« We address you as president of the Motion Picture Producers and Distributors of America, Inc. We have been retained by Famous Players-Lasky Corporation to bring suit against one Rodolph Valentino, a motion picture actor, to restrain him from violating his agreement to perform exclusively in motion pictures for the Famous Players-Lasky Corporation, for a period which, including renewal options, has about two and one-half years to run. We are ready to disclose to you the terms of the contract should you desire further information regarding it.

Pending the hearing of an application which we are preparing for an injunction pendente lite, it is important that no producer shall enter into a contract with Valentino, in ignorance of the rights and claims of our client.

In order that the facts may be brought to the attention of the industry, will you be good enough to communicate promptly with all producers and distributors who are members of your organization, acquainting them with our client’s claims in the premises? You will thereby render a distinct public service by preventing others from becoming involved in this litigation and at the same time will accord proper protection to ‘our client, who is a member of your organization, against the consequences of what we regard as a threatened breach of contract ».

Valentino Makes Appeal

The following letter was received at the Hays office from Arthur Butler Graham, attorney for Valentino:

« My attention has been called to a letter sent you today by Messrs. Guggenheimer, Untermyer and Marshall, who state that they have been retained by Famous Players-Lasky Corporation to bring suit against one Rodolph Valentino, a motion picture actor, to restrain him from violating his agreement to perform exclusively in motion pictures for Famous Players-Lasky Corporation, and requesting that you communicate promptly with all producers and distributors who are members of your organization, acquainting them with the claims of their client in the premises. You are assured by them that you will thereby render a distinct service by preventing others from becoming involved in the litigation and at the same time will afford proper protection to Famous Players-Lasky Corporation, who is a member of your organization, of the consequences of what the writers regard as a threatened breach of the contract.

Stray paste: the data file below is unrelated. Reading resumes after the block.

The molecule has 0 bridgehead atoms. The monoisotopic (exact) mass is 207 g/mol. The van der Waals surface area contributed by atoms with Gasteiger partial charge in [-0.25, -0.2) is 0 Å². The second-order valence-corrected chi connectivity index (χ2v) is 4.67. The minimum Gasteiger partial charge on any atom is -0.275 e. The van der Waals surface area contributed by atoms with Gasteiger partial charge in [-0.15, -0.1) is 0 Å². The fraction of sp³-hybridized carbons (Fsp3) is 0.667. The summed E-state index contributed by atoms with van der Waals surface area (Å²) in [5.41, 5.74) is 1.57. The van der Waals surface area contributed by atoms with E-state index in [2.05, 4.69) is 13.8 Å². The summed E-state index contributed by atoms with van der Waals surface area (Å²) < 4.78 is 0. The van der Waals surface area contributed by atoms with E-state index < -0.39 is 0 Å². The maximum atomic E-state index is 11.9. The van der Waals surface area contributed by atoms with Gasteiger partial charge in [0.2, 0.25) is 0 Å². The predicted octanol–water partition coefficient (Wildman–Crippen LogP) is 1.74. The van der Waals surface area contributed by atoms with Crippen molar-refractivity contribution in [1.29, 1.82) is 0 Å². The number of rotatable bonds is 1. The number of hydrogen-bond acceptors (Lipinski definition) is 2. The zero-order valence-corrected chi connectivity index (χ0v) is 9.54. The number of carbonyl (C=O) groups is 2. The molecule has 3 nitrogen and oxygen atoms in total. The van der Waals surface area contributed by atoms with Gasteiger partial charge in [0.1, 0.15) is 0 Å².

Notwithstanding that you are president of the Motion Picture Producers and Disributors of America, Inc., and perhaps do not ostensibly represent the stars, directors and others who are an important part of the production of pictures, I have followed with interest and admiration your sincere efforts for the good of the motion picture industry as a whole and your growing conception of its mission and of its importance as a contribution to our times.

For the foregoing reason I feel sure that while you would be willing to heed the request of counsel for Famous Players-Lasky Corporation to afford proper protection to their client, you will also stand firmly for a proper protection for any artist sincerely devoted to his work, against violation of contract, oppression of himself or suppression of his talents.

I realize that not even the great power and far-reaching influence of Famous Players-Lasky Corporation will affect your judgment or your action, and I am writing you for the sole purpose of conveying to you Mr Valentino’s assurance of the justice of his cause and to ask you to withhold any action until the court has rendered its decision ».

(Exhibitors Herald, September 16 1922)